Agrippa (a Book of The Dead) - Critical Reception and Influence

Critical Reception and Influence

Agrippa was extremely influential—as a sigil for the artistic community to appreciate the potential of electronic media—for the extent to which it entered public consciousness. It caused a fierce controversy in the art world, among museums and among libraries. It challenged established notions of permanence of art and literature, and, as Ashbaugh intended, raised significant problems for archivists seeking to preserve it for the benefit of future generations.

Agrippa was particularly well received by critics, with digital media theorist Peter Lunenfeld describing it in 2001 as "one of the most evocative hypertexts published in the 1990s". Professor of English literature John Johnson has claimed that the importance of Agrippa stems not only from its "foregrounding of mediality in an assemblage of texts", but also from the fact that "media in this work are explicitly as passageways to the realm of the dead". The Cambridge History of Twentieth-Century English Literature, which described the poem as "a mournful text", praised Agrippa's inventive use of digital format. However, academic Joseph Tabbi remarked in a 2008 paper that Agrippa was among those works that are "canonized before they have been read, resisted, and reconsidered among fellow authors within an institutional environment that persists in time and finds outlets in many media".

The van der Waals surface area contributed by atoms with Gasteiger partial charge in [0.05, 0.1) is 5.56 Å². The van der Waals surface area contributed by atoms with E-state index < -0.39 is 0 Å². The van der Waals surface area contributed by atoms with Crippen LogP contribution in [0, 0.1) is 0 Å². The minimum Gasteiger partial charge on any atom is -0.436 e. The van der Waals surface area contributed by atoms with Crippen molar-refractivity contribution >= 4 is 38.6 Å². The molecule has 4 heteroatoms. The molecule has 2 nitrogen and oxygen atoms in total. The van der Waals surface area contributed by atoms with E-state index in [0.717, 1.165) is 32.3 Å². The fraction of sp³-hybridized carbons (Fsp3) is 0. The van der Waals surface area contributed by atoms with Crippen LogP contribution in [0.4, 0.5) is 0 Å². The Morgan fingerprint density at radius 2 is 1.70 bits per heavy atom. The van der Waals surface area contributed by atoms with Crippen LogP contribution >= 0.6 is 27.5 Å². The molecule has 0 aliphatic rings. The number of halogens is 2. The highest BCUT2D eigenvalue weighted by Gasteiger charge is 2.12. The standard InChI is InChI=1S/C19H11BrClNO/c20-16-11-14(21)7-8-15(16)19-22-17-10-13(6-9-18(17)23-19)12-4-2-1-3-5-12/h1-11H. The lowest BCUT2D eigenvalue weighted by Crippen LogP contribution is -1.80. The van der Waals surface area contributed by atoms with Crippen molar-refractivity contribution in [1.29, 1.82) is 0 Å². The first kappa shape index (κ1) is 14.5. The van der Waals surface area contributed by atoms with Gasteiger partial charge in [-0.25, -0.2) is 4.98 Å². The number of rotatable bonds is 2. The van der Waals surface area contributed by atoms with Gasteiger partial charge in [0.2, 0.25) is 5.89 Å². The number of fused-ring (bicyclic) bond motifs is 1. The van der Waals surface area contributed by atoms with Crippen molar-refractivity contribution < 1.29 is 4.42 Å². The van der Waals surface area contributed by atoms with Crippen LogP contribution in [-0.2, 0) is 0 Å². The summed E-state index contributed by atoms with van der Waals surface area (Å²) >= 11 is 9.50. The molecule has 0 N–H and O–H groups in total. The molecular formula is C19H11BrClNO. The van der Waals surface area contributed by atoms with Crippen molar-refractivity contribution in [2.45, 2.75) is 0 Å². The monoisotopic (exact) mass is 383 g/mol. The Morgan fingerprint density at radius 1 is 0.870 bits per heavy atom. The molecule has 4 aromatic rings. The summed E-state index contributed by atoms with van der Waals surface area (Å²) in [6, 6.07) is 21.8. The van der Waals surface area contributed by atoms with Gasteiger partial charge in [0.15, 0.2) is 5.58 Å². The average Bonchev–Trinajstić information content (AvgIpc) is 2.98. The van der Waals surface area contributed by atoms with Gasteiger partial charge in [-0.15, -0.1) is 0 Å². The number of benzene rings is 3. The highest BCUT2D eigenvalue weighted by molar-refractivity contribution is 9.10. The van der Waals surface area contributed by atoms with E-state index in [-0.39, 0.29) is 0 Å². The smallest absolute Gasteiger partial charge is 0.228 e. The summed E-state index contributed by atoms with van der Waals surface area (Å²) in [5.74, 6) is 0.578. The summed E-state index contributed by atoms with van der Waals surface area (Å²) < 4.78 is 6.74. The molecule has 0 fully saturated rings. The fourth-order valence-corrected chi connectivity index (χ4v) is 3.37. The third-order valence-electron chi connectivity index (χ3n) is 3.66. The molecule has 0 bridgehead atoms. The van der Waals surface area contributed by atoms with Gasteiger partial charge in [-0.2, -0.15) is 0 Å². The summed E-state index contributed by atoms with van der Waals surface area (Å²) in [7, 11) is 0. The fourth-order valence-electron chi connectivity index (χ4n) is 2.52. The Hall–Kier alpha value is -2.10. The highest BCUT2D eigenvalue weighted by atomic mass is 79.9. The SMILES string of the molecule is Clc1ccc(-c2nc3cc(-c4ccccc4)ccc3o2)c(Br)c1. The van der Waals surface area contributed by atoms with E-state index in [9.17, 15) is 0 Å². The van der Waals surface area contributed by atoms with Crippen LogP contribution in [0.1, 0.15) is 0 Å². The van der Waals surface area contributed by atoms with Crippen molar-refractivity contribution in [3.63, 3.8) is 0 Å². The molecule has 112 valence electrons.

In a lecture at the exhibition of Agrippa at the Center for Book Arts in New York City, semiotician Marshall Blonsky of New York University drew an allusion between the project and the work of two French literary figures—philosopher Maurice Blanchot (author of "The Absence of the Book"), and poet Stéphane Mallarmé, a 19th-century forerunner of semiotics and deconstruction. In response to Blonsky's analysis that "he collaborators in Agrippa are responding to a historical condition of language, a modern skepticism about it", Gibson disparagingly commented "Honest to God, these academics who think it's all some sort of big-time French philosophy—that's a scam. Those guys worship Jerry Lewis, they get our pop culture all wrong."

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